Categories: Gaming
| On 1 month ago

Ubisoft plans to invest in and develop blockchain-based games

By Aswin Kumar

Ubisoft, one of the world’s leading video game companies and the creator of popular franchise titles like Assassin’s Creed, Far Cry, and For Honor, had its second-quarter results call this week, during which blockchain was a key subject of discussion.

Aside from reporting a 15% increase in unique active players in the first half of the year compared to 2020, and the fact that Assassin’s Creed Valhalla has become the company’s second most profitable game in history, Yves Guillemot, the CEO of the French firm, also stated his intentions to invest in and adopt blockchain-centric gaming companies on the platform.

Despite noteworthy achievements in the field, such as the investment of Animoca Brands, the creator of the Ethereum-based metaverse game The Sandbox, Guillemot remarked that the platform is still in its early stages of development.

In April, Ubisoft became a validator node on the Tezos network, a channel node operator on the Aleph.im network in July, and a founding member of the Blockchain Game Alliance, a partnership aimed at promoting the two industries’ adoption.

Ubisoft’s chief finance officer, Frédérick Duguet, praised the potential influence of blockchain technology on the game industry and said:

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“Blockchain will enable more play-to-earn that will enable more players to actually earn content, own content, and we think it’s going to grow the industry quite a lot. We’ve been working with lots of small companies going on blockchain and we’re starting to have a good know-how on how it can impact the industry, and we want to be one of the key players here.”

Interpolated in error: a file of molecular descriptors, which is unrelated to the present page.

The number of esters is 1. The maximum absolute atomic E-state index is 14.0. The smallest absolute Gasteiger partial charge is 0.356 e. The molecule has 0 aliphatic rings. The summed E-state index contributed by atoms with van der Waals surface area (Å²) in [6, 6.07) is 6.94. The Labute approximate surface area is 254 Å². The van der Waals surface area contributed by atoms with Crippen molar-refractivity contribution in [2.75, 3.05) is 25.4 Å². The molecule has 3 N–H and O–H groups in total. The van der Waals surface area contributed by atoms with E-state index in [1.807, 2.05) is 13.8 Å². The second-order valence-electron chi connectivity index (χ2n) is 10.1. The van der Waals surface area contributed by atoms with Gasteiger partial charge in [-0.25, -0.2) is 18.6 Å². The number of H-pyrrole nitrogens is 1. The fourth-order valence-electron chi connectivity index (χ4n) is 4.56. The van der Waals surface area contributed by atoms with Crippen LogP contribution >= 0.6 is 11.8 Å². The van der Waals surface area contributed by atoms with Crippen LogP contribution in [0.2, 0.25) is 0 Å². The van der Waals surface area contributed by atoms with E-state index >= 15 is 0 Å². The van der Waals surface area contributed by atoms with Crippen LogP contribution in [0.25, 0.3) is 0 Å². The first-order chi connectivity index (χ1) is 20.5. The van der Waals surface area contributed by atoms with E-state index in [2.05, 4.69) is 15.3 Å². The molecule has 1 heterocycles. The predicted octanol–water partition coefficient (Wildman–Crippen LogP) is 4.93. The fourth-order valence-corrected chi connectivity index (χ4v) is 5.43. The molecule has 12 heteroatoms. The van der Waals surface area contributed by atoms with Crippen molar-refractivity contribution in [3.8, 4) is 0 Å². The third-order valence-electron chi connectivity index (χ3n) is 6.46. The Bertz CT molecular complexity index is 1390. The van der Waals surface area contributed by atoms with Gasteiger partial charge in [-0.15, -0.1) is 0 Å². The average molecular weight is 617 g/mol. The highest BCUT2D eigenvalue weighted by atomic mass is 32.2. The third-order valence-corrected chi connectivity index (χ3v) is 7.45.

Meanwhile, Valve, the name mostly popular among the competitive gaming scene with games like DOTA and CS GO, made news lately after making a controversial declaration barring all crypto, blockchain, and nonfungible token (NFT) games and content from its Steam marketplace, claiming that the assets have no inherent value.

In response to the ban, digital advocacy group Fight for the Future, which is backed by the Blockchain Game Alliance, Enjin, and 26 other blockchain game projects, published an open letter urging the corporation to reconsider its decision, claiming that decentralised autonomous organisations (DAOs) and non-fungible tokens (NFTs) can help advance “decentralised, democratic, interactive, player-focused systems.”

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Aswin Kumar

A creative science nerd! Buy me a coffee: buymeacoffee.com/aswinkumar

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